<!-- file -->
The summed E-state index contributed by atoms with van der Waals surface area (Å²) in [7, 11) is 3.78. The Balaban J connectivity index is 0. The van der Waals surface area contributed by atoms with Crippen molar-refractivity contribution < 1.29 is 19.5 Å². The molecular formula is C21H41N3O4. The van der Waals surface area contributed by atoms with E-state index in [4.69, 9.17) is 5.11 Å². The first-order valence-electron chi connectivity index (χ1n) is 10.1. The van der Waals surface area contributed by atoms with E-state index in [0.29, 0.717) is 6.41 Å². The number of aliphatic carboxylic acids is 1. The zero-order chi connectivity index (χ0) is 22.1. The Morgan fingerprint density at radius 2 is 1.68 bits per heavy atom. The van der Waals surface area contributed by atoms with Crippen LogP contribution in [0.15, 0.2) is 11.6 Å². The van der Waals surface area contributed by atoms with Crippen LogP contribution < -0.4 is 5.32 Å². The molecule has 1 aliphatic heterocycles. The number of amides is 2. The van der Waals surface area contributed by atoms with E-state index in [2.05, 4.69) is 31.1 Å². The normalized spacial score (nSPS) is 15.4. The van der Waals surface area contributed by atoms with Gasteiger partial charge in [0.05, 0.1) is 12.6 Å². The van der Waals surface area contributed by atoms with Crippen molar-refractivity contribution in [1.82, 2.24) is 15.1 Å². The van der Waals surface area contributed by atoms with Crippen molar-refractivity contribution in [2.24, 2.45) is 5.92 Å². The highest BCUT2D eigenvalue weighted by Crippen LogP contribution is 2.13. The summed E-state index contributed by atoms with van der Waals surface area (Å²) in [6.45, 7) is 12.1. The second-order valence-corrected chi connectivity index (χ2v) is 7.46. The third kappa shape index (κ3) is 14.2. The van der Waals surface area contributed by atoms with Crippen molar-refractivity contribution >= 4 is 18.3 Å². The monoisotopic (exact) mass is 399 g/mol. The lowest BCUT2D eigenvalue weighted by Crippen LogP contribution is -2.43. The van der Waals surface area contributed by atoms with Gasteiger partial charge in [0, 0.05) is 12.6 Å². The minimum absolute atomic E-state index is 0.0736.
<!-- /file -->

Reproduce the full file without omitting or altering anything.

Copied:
The summed E-state index contributed by atoms with van der Waals surface area (Å²) in [7, 11) is 3.78. The Balaban J connectivity index is 0. The van der Waals surface area contributed by atoms with Crippen molar-refractivity contribution < 1.29 is 19.5 Å². The molecular formula is C21H41N3O4. The van der Waals surface area contributed by atoms with E-state index in [4.69, 9.17) is 5.11 Å². The first-order valence-electron chi connectivity index (χ1n) is 10.1. The van der Waals surface area contributed by atoms with E-state index in [0.29, 0.717) is 6.41 Å². The number of aliphatic carboxylic acids is 1. The zero-order chi connectivity index (χ0) is 22.1. The Morgan fingerprint density at radius 2 is 1.68 bits per heavy atom. The van der Waals surface area contributed by atoms with Crippen LogP contribution in [0.15, 0.2) is 11.6 Å². The van der Waals surface area contributed by atoms with Crippen LogP contribution < -0.4 is 5.32 Å². The molecule has 1 aliphatic heterocycles. The number of amides is 2. The van der Waals surface area contributed by atoms with E-state index in [2.05, 4.69) is 31.1 Å². The normalized spacial score (nSPS) is 15.4. The van der Waals surface area contributed by atoms with Gasteiger partial charge in [0.05, 0.1) is 12.6 Å². The van der Waals surface area contributed by atoms with Crippen molar-refractivity contribution in [1.82, 2.24) is 15.1 Å². The van der Waals surface area contributed by atoms with Crippen molar-refractivity contribution in [2.24, 2.45) is 5.92 Å². The highest BCUT2D eigenvalue weighted by Crippen LogP contribution is 2.13. The summed E-state index contributed by atoms with van der Waals surface area (Å²) in [6.45, 7) is 12.1. The second-order valence-corrected chi connectivity index (χ2v) is 7.46. The third kappa shape index (κ3) is 14.2. The van der Waals surface area contributed by atoms with Crippen molar-refractivity contribution >= 4 is 18.3 Å². The monoisotopic (exact) mass is 399 g/mol. The lowest BCUT2D eigenvalue weighted by Crippen LogP contribution is -2.43. The van der Waals surface area contributed by atoms with Gasteiger partial charge in [0, 0.05) is 12.6 Å². The minimum absolute atomic E-state index is 0.0736.